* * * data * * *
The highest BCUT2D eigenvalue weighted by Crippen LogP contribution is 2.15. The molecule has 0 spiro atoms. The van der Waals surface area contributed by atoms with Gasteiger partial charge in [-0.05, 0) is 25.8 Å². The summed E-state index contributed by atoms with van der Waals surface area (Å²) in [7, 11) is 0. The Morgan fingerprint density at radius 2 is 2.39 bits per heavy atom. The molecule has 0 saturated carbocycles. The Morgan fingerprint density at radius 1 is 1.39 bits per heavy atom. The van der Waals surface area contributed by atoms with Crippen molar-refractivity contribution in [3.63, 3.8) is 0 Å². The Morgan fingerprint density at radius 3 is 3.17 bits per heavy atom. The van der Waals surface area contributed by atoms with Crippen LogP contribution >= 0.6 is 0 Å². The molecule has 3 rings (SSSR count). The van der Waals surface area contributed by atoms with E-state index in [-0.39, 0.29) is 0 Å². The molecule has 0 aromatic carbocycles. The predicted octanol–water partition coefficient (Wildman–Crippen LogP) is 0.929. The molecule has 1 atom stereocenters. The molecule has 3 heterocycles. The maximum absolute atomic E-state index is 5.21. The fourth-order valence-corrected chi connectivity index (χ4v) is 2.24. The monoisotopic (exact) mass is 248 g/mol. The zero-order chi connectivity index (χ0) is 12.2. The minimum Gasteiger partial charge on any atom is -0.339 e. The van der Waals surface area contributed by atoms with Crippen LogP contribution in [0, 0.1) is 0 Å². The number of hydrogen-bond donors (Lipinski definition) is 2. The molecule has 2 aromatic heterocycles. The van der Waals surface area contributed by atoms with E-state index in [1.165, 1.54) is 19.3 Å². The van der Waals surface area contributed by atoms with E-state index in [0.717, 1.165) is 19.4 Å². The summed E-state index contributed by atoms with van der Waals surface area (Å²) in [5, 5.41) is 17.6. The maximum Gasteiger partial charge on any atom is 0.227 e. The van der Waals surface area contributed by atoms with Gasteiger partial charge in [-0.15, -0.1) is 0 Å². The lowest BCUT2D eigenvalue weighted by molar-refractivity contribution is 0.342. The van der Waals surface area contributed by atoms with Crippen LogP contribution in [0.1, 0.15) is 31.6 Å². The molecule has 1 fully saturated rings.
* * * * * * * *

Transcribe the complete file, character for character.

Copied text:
The highest BCUT2D eigenvalue weighted by Crippen LogP contribution is 2.15. The molecule has 0 spiro atoms. The van der Waals surface area contributed by atoms with Gasteiger partial charge in [-0.05, 0) is 25.8 Å². The summed E-state index contributed by atoms with van der Waals surface area (Å²) in [7, 11) is 0. The Morgan fingerprint density at radius 2 is 2.39 bits per heavy atom. The molecule has 0 saturated carbocycles. The Morgan fingerprint density at radius 1 is 1.39 bits per heavy atom. The van der Waals surface area contributed by atoms with Crippen molar-refractivity contribution in [3.63, 3.8) is 0 Å². The Morgan fingerprint density at radius 3 is 3.17 bits per heavy atom. The van der Waals surface area contributed by atoms with Crippen LogP contribution >= 0.6 is 0 Å². The molecule has 3 rings (SSSR count). The van der Waals surface area contributed by atoms with E-state index in [-0.39, 0.29) is 0 Å². The molecule has 0 aromatic carbocycles. The predicted octanol–water partition coefficient (Wildman–Crippen LogP) is 0.929. The molecule has 1 atom stereocenters. The molecule has 3 heterocycles. The maximum absolute atomic E-state index is 5.21. The fourth-order valence-corrected chi connectivity index (χ4v) is 2.24. The monoisotopic (exact) mass is 248 g/mol. The zero-order chi connectivity index (χ0) is 12.2. The minimum Gasteiger partial charge on any atom is -0.339 e. The van der Waals surface area contributed by atoms with Crippen LogP contribution in [0, 0.1) is 0 Å². The number of hydrogen-bond donors (Lipinski definition) is 2. The molecule has 2 aromatic heterocycles. The van der Waals surface area contributed by atoms with E-state index in [1.165, 1.54) is 19.3 Å². The van der Waals surface area contributed by atoms with E-state index in [0.717, 1.165) is 19.4 Å². The summed E-state index contributed by atoms with van der Waals surface area (Å²) in [5, 5.41) is 17.6. The maximum Gasteiger partial charge on any atom is 0.227 e. The van der Waals surface area contributed by atoms with Gasteiger partial charge in [-0.15, -0.1) is 0 Å². The lowest BCUT2D eigenvalue weighted by molar-refractivity contribution is 0.342. The van der Waals surface area contributed by atoms with Crippen LogP contribution in [0.1, 0.15) is 31.6 Å². The molecule has 1 fully saturated rings.